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How to get the best of both worlds when buying archery equipment

A


"Hey Charles, hope all is good with you. This is Aadil, I took lessons with you like over two years ago, unfortunately have not practiced archery since. I want to get back into it, and maybe down the line take more lessons.

I wanted to ask if you could recommend arrows and bows:

For bow, I am looking at the Samick Sage Takedown @ 40 lbs.

http://www.lancasterarchery.com/samick-sage-takedown-recurve-bow.html

For arrows, I am a bit confused about because there are so many. Would you be able to recommend any?

Would love to hear you again, and perhaps maybe catch you on the field someday.

Best,
Aadil S."

A

Hey Aadil!

Long time no see!

I never recommend starting at 40 lbs when getting your first bow, but if you really want to get 40 here is my recommendation:

Get two sets of limbs, 25 lbs and 40 lbs. This way you can practice form on the 25 lb limbs and when you are later ready to shoot 40 (to build muscle, to hunt deer / small game) you can switch to the more powerful limbs. This then gives you the best of both worlds... A lighter set of limbs which are easier for a beginner to practice form on, and a stronger set of limbs for when they want to build muscle, shoot longer distances, practice for hunting, etc.

What I don't like to see is when a beginner gets a 40 lb bow, finds out that shooting it is exhausting, the exhaustion takes the fun out of it, and then their bow collects dust in the closet most of the year. Having the lighter limbs allows them to have more fun, still practice, practice more often, and has the bonus feature that you can give the 25 lb bow to a friend / sibling / etc and they can still hopefully shoot it.

Since you are looking at getting a 40 lb bow, I recommend getting 500 spine arrows. Depending on your draw length you might need different arrows, so please consult the chart on the following page:

http://www.cardiotrek.ca/2014/05/3-frequently-asked-archery-equipment.html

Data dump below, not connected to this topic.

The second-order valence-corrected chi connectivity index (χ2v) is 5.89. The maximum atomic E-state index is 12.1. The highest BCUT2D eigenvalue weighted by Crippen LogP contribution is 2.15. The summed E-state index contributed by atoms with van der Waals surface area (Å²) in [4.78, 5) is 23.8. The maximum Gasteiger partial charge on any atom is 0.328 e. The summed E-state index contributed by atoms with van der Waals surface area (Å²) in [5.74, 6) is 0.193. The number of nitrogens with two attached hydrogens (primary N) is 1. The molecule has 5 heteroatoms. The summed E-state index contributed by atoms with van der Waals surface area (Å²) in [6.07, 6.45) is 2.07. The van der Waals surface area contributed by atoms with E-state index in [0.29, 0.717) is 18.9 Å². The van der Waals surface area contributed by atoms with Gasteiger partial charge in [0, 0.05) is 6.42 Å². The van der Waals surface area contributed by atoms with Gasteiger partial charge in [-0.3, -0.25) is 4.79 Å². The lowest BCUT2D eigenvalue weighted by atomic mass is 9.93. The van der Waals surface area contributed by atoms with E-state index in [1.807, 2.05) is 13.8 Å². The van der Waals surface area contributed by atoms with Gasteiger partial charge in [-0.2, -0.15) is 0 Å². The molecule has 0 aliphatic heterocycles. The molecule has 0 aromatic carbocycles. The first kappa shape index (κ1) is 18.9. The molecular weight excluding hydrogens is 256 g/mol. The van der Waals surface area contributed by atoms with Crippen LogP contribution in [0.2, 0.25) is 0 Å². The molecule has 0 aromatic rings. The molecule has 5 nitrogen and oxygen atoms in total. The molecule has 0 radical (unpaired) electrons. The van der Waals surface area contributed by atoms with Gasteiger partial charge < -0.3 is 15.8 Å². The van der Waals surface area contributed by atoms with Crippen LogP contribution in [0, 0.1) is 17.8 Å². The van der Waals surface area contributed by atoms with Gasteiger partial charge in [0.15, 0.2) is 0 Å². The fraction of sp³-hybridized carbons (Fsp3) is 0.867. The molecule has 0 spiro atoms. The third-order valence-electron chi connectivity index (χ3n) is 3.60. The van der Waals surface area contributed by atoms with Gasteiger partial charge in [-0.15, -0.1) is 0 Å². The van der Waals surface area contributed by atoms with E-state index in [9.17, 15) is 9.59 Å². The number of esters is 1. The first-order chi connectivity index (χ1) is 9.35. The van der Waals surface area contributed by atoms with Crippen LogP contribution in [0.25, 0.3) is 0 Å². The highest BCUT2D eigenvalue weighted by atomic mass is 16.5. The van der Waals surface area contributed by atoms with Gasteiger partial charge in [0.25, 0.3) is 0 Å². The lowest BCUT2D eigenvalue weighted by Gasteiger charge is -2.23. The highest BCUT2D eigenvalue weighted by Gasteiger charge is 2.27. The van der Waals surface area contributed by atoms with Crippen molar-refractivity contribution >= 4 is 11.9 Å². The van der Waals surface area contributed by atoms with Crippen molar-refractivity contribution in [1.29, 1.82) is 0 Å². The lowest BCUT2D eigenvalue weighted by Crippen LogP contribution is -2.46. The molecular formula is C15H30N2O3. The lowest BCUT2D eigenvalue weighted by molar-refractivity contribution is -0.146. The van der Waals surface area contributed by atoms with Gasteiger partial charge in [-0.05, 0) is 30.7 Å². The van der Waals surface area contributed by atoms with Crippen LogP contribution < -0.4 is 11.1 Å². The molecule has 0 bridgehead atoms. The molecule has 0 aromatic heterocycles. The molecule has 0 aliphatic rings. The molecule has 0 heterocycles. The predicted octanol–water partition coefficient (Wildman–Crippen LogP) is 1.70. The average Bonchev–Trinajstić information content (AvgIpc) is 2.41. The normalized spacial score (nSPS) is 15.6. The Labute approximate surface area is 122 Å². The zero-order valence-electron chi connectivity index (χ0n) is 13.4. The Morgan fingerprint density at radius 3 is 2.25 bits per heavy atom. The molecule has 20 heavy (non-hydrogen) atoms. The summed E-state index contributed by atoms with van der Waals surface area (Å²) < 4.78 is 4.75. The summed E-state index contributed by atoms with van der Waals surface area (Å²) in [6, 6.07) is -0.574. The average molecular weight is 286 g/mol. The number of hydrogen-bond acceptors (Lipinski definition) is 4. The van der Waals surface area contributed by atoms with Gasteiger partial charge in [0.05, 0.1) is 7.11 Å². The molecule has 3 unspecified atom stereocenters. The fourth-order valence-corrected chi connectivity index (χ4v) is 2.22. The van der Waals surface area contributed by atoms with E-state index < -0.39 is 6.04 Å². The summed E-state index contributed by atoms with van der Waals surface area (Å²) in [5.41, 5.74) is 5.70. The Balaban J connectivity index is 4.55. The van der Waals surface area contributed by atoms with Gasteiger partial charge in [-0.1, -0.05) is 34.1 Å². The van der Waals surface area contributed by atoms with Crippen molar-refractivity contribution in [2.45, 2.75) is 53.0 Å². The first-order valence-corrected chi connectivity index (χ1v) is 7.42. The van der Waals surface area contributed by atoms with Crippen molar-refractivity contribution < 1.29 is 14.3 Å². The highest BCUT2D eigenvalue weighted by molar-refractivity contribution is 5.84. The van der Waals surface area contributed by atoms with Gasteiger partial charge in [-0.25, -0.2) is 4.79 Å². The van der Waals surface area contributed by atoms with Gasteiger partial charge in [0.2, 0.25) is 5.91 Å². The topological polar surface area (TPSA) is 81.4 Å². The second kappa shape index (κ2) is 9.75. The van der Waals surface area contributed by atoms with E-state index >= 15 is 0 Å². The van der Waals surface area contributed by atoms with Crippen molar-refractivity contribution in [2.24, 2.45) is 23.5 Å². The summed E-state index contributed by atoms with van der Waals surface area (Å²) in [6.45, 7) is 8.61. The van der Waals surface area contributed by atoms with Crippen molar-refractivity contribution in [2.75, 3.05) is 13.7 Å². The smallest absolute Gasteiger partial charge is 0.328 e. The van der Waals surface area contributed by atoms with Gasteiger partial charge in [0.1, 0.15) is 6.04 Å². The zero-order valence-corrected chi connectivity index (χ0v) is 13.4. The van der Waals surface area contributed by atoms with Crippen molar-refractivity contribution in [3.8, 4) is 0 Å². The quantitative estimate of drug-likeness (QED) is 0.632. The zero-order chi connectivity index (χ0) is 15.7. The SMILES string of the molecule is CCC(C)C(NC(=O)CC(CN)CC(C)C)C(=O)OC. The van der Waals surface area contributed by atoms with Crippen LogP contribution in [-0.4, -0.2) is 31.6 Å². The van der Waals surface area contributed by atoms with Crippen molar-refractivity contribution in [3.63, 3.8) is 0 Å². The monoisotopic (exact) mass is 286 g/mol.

The 500 spine arrows will be a bit too stiff for 25 lbs, but better to be too stiff than to be too easily broken.

Also with respect to arrow fletching, aim for 3 to 4" fletching. 5" fletching is great on a day when there is zero wind, but we live in Toronto and there is ALWAYS wind here. 3" fletching will be less effected by the wind. 4" fletching will be more accurate when there is less wind. Pros and Cons to both.

I wouldn't worry too much about brand names. Get 500 spine and 3 or 4" fletching and you should be fine.

With respect to more lessons I sometimes have discounts, so if you check my website once in awhile I sometimes post a discount. So if you are thinking of getting more archery lessons, perhaps subscribe / come back to my site regularly and you will probably see a discount posted.

If you have more questions feel free to ask. See you at the range!

Sincerely,
Charles Moffat
CardioTrek.ca

The Fine Art of Buying Archery Equipment

Today I purchased some brass nock beads and some red bowstring serving (via Amazon.ca).

For me it was mostly a matter that I needed to buy some baby items for my son (things like safety covers for outlets) and I needed to get the order over $25 to qualify for the free shipping.

So I figured I might as well buy some archery equipment, things I know I will need eventually.

For example, I know I need the bowstring serving because I have a number of old bowstrings that need to be reserved / repaired, and thus made usable again.

I also knew I needed nock beads as I am currently running low on them. I sometimes sell them for $2 each to anyone who needs them, including free installation on my part. If I start running low then I need to conserve them and cannot sell any in case I need to replace one.

I see teaching people how to properly install a nock bead as an educational experience that every archer should learn. Same goes with learning how to make a bowstring, how to serve / reserve a bowstring, how to wax a bowstring, etc. These are basically maintenance issues that every archer should learn to do.

But on to my main topic, the Fine Art of Buying Archery Equipment.

There are some tricks here.

#1. Buy Generic Items Online

If you are buying generic things (like nock beads, bowstring wax, etc) you can definitely order online via Amazon, Three Rivers, Lancaster, Merlin Archery, etc. You don't need to buy these items in person unless you are in a rush to receive them.

#2. Try to Only Buy Things you know you NEED